The names in guitarist Tom Rizzo's starting lineup on Day and Night indicate that this is a West Coast-based group, an observation that is borne out in Rizzo's bio, which says he is "active [on] the Los Angeles music scene" and served as guitarist for the Tonight Show band when Jay Leno was at the helm, reinforced by the song "Heart of L.A.," one of Rizzo's four original compositions.
Rizzo's tentet, featuring some of the Los Angeles area's leading sidemen (trumpeter Bob Summers, trombonist Nick Lane, saxophonists Bob Sheppard and Jeff Driskill among them), appears on five tracks, with Rizzo's quartet on the other half-dozen. Lane and Sheppard (tenor) solo smartly on Stevie Wonder's "Living for the City," and Sheppard on Vincent Youmans' "Without a Song," performed in flag- waver mode. Aside from that, the larger ensemble is on hand to provide body and color. Rizzo—whose chops, by the way, are beyond reproach, as is his luminous sound—solos most often, sharing blowing space with pianist Dennis Hamm on the quartet numbers. Hamm, best known for his sorties into Latin jazz, is perfectly at home here, designing a number of trim and stylish ad libs.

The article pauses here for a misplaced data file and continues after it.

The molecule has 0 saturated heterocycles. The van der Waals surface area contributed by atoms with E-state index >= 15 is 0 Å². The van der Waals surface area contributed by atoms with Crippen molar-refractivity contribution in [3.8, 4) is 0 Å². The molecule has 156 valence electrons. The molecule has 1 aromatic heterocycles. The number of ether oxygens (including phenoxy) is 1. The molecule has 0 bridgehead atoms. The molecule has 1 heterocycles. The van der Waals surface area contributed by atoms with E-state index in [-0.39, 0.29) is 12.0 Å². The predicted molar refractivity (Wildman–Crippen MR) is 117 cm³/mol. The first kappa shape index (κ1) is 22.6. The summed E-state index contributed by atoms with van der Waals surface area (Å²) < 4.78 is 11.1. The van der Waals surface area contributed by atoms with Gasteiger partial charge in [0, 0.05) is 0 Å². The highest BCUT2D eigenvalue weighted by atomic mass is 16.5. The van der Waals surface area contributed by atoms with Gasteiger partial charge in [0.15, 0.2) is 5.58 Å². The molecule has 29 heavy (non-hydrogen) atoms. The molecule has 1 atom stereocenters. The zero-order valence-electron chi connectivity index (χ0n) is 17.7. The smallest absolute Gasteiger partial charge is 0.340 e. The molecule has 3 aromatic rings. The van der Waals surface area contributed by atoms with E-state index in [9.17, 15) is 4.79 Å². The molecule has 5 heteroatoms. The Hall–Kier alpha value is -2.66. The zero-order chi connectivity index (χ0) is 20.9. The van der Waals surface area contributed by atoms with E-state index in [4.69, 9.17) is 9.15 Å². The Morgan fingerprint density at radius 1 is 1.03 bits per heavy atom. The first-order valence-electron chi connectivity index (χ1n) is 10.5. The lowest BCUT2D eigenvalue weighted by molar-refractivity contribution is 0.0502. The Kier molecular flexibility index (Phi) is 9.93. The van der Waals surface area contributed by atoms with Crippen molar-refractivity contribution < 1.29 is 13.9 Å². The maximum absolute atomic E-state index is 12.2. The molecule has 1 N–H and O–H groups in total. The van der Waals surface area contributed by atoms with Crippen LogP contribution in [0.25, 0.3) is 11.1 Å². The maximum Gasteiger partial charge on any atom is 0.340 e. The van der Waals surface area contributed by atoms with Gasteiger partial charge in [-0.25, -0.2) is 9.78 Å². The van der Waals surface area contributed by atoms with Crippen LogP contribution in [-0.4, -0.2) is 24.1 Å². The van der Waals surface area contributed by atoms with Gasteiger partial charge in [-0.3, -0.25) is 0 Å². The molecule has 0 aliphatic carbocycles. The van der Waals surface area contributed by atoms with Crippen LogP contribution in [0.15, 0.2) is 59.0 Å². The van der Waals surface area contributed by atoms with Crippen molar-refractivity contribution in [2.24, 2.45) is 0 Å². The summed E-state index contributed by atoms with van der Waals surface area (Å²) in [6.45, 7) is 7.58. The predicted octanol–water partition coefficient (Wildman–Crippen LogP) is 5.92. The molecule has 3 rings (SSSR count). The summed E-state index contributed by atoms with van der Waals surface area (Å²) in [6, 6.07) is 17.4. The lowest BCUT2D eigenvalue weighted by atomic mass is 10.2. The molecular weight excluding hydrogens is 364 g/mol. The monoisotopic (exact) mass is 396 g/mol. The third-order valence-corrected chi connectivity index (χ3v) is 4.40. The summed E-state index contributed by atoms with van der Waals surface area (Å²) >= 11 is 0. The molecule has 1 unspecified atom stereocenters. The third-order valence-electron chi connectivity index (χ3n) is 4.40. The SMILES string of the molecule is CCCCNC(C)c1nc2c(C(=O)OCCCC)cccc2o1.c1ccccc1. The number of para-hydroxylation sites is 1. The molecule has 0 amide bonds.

The choice of music is eclectic, to say the least. Besides "Heart of L.A.," Rizzo wrote "School Days" (which sounds much like the song written by Gus Edwards way back in 1907), the doleful, Western-tinged "Lonesome Cowboy" and "Matt and Kelly," a laid-back postscript to Henry Mancini's haunting "Moon River," which ends the session. Also on the menu are Cole Porter's "So in Love," Wayne Shorter's "Infant Eyes" (whose engaging melody has less impact when played at a languid tempo), guitarist Peter Bernstein's genial "Little Green Men" and Ornette Coleman's "Law Years."
Before closing, a word should be said about bassist David Hughes and drummer Steve Schaeffer who round out the quartet in splendid fashion. If this is not a working group it probably should be. And if Day and Night isn't widely heard that's no fault of Rizzo, who has sculpted a handsome album that is sure to please most jazz-directed ears.